My last FIOS TV problem was that my HD TiVo had problems fast forwarding; at the higher speeds it would jump around and not FF smoothly. Last night I got the 8.3 TiVo Update and the problem seem to be fixed. Now I can find that specific scene in this week's Lost with those couple of single frames that show Ben isn't Norman Bates and Jacob is real and obviously something more than human.

Thursday, May 10, 2007

Apple Stuff

Interesting notes from the Apple shareholder meeting.

Evolution is a Jewish Plot?!?

So some nutcases think evolution is a jewish plot. "Indisputable evidence – long hidden but now available to everyone – demonstrates conclusively that so-called 'secular evolution science' is the Big Bang, 15-billion-year, alternate 'creation scenario' of the Pharisee Religion," These idiots also believe the sun goes around the earth. Yeah idiots.

digby pointed this out that "The second most powerful member of the Texas House...House Appropriations Committee Chairman Warren Chisum, R-Pampa, used House operations Tuesday to deliver a memo from Georgia state Rep. Ben Bridges." The memo was about this stupid claim.

"Mr. Chisum was asked if Mr. Bridges' memo reflects his own views. 'No, absolutely, although I'm a Christian, and I believe in creation'" Part of this country frightens me.

So Much for Unanimity

SCOTUSblog has an article on the The State of the Court -- May 2007 -- Part II (Unanimity and Justice Kennedy's Vote) "If anything, the ideological divisions on the Court have grown more stark."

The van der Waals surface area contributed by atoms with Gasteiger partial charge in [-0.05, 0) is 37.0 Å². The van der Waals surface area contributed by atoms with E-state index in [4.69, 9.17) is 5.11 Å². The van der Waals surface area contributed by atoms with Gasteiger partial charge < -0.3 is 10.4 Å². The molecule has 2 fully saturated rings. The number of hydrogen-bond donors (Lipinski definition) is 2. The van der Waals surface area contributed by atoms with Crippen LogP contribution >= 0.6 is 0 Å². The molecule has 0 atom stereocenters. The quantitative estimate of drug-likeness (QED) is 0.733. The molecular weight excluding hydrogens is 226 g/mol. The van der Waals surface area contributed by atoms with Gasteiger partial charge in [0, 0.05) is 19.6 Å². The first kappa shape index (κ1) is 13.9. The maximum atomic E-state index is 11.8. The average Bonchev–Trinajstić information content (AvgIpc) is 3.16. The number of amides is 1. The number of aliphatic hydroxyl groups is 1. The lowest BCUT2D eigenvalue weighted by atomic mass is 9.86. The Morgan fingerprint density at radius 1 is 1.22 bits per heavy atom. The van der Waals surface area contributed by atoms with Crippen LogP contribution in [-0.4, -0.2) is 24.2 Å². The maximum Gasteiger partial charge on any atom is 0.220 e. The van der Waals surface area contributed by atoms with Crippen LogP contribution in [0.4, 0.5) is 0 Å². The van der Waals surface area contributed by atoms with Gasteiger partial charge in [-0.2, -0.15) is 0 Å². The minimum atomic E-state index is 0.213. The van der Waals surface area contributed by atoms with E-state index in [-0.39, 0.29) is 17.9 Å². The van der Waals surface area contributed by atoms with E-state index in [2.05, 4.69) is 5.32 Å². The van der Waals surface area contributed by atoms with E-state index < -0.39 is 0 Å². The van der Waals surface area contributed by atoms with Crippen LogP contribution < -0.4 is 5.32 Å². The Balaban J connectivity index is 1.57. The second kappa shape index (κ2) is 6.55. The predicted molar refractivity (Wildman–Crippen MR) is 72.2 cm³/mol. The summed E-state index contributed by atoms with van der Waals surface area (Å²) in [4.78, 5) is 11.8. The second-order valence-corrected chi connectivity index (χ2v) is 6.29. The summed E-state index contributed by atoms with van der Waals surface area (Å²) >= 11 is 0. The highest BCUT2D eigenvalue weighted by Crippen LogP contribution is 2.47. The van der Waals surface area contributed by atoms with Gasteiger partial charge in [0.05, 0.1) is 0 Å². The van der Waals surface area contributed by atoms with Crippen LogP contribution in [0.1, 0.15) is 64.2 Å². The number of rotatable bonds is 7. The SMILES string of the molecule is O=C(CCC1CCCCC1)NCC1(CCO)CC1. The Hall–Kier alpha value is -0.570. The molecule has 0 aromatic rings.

"So far this Term, there have already been eleven five-to-four decisions – twenty-eight percent of the decisions for the Term. (At one point ending last week, six cases in a row were decided by a single vote.) At the same point last Term, the figure was three of fifty-two, or just six percent. As noted above, all last Term there were only eleven five-to-four rulings."

"So far, there have been eight unanimous decisions this Term – twenty-percent of the decisions to date. At the same point last Term, 57% of the decisions were decided unanimously"

"The most dramatic statistic relating to the five-to-four decisions is that Justice Kennedy has been in the majority in all of them. In five, he sided with the more liberal Justices. In three, he sided with the more conservative Justices. The remainder did not divide on ideological lines."

"Nonetheless, this is very likely to be a Term that labels Justice Kennedy as a conservative. By far, the cases that will define the Term are the pairs of cases involving race and abortion."

"Although the total output of decisions has slowed, it is notable how quickly the Justices have decided such highly contentious cases."

The Secret of Apple Design

The Secret of Apple Design "The inside (sort of) story of why Apple's industrial-design machine has been so successful."

General Batiste Attacks Bush on YouTube

Retired Major General John Batiste (former Commanding General 1st Infantry Division in Iraq basically calls Bush a lier.

"Mr. President you did not listen. You continue to pursue a failed strategy that is breaking our great army and marine corps. I left the army in protest in order to speak out. Mr. President you have placed our nation in peril. Our only hope is that Congress will act now to protect our fighting men and women."

I want to know when Jon Stewart will have him on the Daily Show.

More Purgegate

Charges may result from firings, say two former U.S. attorneys:

"Two former U.S. attorneys said today they believe ongoing investigations into the dismissals last year of eight federal prosecutors could result in criminal charges against senior Justice Department officials.

John McKay, the former U.S. attorney for Western Washington, and David Iglesias, the former U.S. attorney for New Mexico, also said they believe White House political operative Karl Rove and his aides instigated the dismissals and ultimately decided who among the nation's 93 U.S. attorneys should be fired. But the White House on Wednesday flatly denied the firings were instigated by the White House."